Klipsinger plays the song
Ain't We Got Fun
on the piano when Daisy visits Gatsby's house for the first time
Ain't We Got Fun by Van & Schenck
Jordan and Nick are driving through New York and the song
The Sheik of Araby
is being played
The Sheik of Araby by Fats Waller
typical white male who was opposed to the influx of African Americans to the North
"The idea is if we don't look out the white race will be-will be utterly submerged...It's up to us, who are the dominant race, to watch out or these other races will have control of things" (13).
equally enlightening and crushing for every man, despite his skin color
Gatsby, a white man, is disillusioned by his dreams of Daisy and tremendous wealth/status
HOWEVER, many African Americans came to North (Great Migration) with the same hopes of money and power
both Gatsby and thousands of African Americans were unsuccessful in obtaining their dreams
The Harlem Renaissance was a great step in African American Literature. It was a defining moment of creativity and
focus on African
American culture and
The Philadelphia Negro;
A Social Study

Jean Toomer
-Essentials: Definitions and Aphorisms
-An Interpretation of Friends Worship
-The Flavor of Man
-The Collected Poems of Jean Toomer

The New Negro
Alaine Locke
Home to Harlem
Banana Bottom

Claude McKay
For a Lady I know
Countee Cullen
Before World War I, African American artists had rarely featured African American culture in their works. By the end of the 1920s, during the Harlem Renaissance, they had begun developing styles that focused on traditions of Africa or folk art. West African culture was used by African American artists as well.
James Van Der Zee
The Cotton Club in Harlem
Christmas Morning 1933
Dancing Girls
He moved to Harlem in 1906 and become the most popular photographer during the Harlem Renaissance. He was able to depict average life in Harlem through his photography.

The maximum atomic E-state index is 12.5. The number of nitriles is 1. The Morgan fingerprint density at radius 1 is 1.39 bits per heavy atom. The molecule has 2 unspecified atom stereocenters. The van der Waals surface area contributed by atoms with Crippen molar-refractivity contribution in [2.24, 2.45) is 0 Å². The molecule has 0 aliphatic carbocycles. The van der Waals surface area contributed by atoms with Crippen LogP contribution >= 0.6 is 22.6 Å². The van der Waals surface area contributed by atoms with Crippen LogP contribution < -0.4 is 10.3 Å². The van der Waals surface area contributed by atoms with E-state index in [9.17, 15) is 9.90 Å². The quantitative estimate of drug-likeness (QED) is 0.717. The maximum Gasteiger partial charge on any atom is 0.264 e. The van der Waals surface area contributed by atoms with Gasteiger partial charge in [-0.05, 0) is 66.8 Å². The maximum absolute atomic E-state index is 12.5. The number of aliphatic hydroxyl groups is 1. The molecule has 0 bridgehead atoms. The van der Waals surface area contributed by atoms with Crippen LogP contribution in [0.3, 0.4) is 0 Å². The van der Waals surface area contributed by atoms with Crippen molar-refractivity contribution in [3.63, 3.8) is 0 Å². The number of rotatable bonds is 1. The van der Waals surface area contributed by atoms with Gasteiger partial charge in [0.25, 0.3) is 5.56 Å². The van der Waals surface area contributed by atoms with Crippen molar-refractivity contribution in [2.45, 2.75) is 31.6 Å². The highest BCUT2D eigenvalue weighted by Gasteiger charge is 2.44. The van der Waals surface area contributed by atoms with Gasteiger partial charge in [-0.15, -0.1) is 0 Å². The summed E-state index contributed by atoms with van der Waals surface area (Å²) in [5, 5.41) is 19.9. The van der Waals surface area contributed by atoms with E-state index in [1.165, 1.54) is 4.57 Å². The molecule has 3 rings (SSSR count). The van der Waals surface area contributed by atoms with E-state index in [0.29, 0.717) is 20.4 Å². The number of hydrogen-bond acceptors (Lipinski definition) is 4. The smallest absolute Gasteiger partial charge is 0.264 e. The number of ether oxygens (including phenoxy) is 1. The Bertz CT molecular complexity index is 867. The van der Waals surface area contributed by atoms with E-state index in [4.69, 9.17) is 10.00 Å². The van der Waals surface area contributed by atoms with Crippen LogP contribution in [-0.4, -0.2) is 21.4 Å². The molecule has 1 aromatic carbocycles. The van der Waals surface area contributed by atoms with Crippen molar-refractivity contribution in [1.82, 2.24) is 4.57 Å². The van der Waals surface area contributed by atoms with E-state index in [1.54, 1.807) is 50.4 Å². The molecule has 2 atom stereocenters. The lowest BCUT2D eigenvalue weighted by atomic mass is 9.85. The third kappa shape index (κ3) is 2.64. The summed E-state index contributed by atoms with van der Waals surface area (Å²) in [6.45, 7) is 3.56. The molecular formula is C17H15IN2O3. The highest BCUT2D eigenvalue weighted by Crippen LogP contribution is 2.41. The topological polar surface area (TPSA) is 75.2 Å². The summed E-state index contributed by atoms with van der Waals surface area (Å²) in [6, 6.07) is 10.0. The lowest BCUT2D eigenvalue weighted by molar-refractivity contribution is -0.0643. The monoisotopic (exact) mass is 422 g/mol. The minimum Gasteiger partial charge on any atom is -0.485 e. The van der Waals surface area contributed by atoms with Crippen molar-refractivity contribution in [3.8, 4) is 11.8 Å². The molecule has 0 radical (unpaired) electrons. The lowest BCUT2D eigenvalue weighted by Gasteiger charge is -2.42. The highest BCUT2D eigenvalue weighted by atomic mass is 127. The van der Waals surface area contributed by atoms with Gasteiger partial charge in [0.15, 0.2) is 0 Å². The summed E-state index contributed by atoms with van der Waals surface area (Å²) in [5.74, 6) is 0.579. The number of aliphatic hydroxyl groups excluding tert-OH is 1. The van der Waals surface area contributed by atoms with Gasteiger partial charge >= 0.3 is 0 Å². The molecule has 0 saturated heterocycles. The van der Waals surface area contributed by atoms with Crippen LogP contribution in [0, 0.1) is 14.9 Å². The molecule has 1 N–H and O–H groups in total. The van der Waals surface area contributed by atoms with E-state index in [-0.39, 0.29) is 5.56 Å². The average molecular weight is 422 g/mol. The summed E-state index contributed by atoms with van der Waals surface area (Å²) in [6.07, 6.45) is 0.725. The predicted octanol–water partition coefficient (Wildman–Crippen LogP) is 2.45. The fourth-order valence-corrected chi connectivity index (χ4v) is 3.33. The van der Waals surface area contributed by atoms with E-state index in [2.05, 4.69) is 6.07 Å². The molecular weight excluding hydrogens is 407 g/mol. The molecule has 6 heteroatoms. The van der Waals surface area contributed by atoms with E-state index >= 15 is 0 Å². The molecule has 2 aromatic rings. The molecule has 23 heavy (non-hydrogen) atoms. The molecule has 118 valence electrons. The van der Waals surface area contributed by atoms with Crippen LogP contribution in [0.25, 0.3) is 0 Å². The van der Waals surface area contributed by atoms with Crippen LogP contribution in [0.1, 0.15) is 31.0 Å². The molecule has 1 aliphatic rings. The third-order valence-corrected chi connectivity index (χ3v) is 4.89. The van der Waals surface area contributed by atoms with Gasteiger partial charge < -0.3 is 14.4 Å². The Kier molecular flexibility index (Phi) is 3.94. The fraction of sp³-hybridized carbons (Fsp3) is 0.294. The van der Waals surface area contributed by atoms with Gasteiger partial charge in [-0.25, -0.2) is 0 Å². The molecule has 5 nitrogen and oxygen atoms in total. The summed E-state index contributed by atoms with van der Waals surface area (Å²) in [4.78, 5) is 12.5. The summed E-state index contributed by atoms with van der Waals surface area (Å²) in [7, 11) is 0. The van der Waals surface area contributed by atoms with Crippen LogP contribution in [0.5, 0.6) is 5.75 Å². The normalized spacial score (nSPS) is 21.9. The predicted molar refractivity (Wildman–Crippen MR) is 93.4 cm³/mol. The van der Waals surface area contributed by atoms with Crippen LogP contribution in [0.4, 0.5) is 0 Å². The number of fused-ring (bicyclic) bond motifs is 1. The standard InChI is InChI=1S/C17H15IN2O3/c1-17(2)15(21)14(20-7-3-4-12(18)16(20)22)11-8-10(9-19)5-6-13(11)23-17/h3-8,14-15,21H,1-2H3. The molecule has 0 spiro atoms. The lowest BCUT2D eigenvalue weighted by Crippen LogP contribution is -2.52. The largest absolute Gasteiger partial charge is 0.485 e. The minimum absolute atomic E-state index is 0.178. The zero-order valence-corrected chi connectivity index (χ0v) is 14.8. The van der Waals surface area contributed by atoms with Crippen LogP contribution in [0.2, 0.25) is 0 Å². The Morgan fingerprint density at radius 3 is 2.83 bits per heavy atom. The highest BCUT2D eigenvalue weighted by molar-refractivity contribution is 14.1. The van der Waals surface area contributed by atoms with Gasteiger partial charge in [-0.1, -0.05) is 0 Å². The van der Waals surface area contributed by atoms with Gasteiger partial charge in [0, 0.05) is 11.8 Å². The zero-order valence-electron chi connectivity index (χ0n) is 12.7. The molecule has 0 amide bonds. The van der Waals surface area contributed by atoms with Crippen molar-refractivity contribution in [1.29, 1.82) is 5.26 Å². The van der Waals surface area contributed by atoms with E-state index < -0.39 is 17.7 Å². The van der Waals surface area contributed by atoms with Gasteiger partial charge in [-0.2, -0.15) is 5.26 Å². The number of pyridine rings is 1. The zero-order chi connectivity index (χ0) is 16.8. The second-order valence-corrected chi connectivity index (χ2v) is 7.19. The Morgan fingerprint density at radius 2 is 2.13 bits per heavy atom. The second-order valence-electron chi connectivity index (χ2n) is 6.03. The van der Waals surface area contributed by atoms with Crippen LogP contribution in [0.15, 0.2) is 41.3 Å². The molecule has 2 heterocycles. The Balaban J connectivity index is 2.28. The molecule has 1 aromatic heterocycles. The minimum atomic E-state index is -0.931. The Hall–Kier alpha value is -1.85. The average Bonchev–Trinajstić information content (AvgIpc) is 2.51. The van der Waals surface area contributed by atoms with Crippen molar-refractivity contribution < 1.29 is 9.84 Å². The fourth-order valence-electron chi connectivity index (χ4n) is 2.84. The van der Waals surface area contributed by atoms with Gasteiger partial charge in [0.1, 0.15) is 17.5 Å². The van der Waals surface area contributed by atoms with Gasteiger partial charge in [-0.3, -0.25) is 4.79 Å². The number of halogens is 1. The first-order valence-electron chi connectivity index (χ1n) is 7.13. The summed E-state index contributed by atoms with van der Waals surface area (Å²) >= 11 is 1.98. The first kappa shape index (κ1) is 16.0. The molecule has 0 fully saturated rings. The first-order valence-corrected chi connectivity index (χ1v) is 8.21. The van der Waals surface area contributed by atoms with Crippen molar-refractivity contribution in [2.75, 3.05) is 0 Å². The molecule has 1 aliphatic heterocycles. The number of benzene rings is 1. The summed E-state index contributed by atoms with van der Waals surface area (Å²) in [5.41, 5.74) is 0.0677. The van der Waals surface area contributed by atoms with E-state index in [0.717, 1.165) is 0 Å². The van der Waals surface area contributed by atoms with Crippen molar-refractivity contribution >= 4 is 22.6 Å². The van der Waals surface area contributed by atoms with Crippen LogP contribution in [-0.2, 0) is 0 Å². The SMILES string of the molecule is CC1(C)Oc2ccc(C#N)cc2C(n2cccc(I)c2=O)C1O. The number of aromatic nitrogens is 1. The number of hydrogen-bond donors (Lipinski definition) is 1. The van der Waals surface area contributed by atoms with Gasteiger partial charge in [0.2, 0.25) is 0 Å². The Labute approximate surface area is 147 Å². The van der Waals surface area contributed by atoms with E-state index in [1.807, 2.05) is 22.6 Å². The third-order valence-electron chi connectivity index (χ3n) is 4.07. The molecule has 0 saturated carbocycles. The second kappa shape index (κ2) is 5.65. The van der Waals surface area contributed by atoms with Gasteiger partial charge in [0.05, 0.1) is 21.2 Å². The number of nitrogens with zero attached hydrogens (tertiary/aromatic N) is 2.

Ethiopia Awakening
(1914). The sculpture is of a black woman wrapped like a mummy from the waist down. West African cultural models
Meta Warrick Fuller
Fuller is known for first breaking boundaries by including African American culture in her work in the early Harlem Renaissance.
Palmer Hayden
The Janitor Who Paints
Hayden was one of the first black artists to use African people and culture in his painting.
All Poetry. "Countee Cullen." , Famous Poet at Allpoetry. N.p., n.d. Web. 16 Mar. 2014.
"Billie Holiday." Billie Holiday. N.p., n.d. Web. 11 Mar. 2014.
Collar City Brownstone. "James Van Der Zee – Harlem Renaissance Photographer." N.p., n.d. Web. 16 Mar. 2014.
The Editors of Encyclopædia Britannica. "Charles Spurgeon Johnson (American Sociologist and Editor)." Encyclopedia Britannica Online. Encyclopedia Britannica, n.d. Web. 4 Mar. 2014.
The Editors of Encyclopædia Britannica. "Langston Hughes (American Poet)." Encyclopedia Britannica Online. Encyclopedia Britannica, n.d. Web. 16 Mar. 2014.
The Editors of Encyclopædia Britannica. "Zora Neale Hurston (American Author)." Encyclopedia Britannica Online. Encyclopedia Britannica, n.d. Web. 16 Mar. 2014.
Ellington, Paul. "Biography." Duke Ellington. N.p., 2008. Web. 12 Mar. 2014.
Encyclopaedia Britannica. "Apollo Theater." Encyclopaedia Britannica Online. Encyclopaedia Britannica, n.d. Web. 12 Mar. 2014. <http://www.britannica.com/EBchecked/topic/709438/Apollo-Theater>.
Fitzgerald, F. Scott. The Great Gatsby. New York, NY: Scribner, 1996. Print.
"Harlem Renaissance - Literature - Home." Harlem Renaissance - Literature - Home. N.p., n.d. Web. 07 Mar. 2014.
"Harlem Renaissance - Literature - Home." Harlem Renaissance - Literature - Home. N.p., n.d. Web. 7 Mar. 2014.
"Harlem Renaissance." Bio.com. A&E Networks Television, n.d. Web. 11 Mar. 2014.
"The Harlem Renaissance." PBS. PBS, n.d. Web. 16 Mar. 2014.
Hutchinson, George. "Harlem Renaissance." Encyclopaedia Britannica Online. Encyclopaedia Britannica, 23 Dec. 2013. Web. 12 Mar. 2014. <http://www.britannica.com/EBchecked/topic/255397/Harlem-Renaissance/272829/Drama>.
Hutchinson, George. "Visual Art." Encyclopedia Britannica Online. Encyclopedia Britannica, n.d. Web. 16 Mar. 2014.
"Louis Armstrong." PBS. PBS, n.d. Web. 12 Mar. 2014.
"Meta Vaux Warrick Fuller and John Wilson." Danforth Art. N.p., n.d. Web. 16 Mar. 2014.
"Musicians." The Harlem Renaissance. N.p., n.d. Web. 10 Mar. 2014.
Oppenheim, Mike. "The Harlem Renaissance and American Music." All About Jazz. N.p., 3 Mar. 2013. Web. 11 Mar. 2014.
U.C. Davis. ""The Weary Blues" by Langston Hughes." "The Weary Blues" by Langston Hughes. N.p., n.d. Web. 16 Mar. 2014.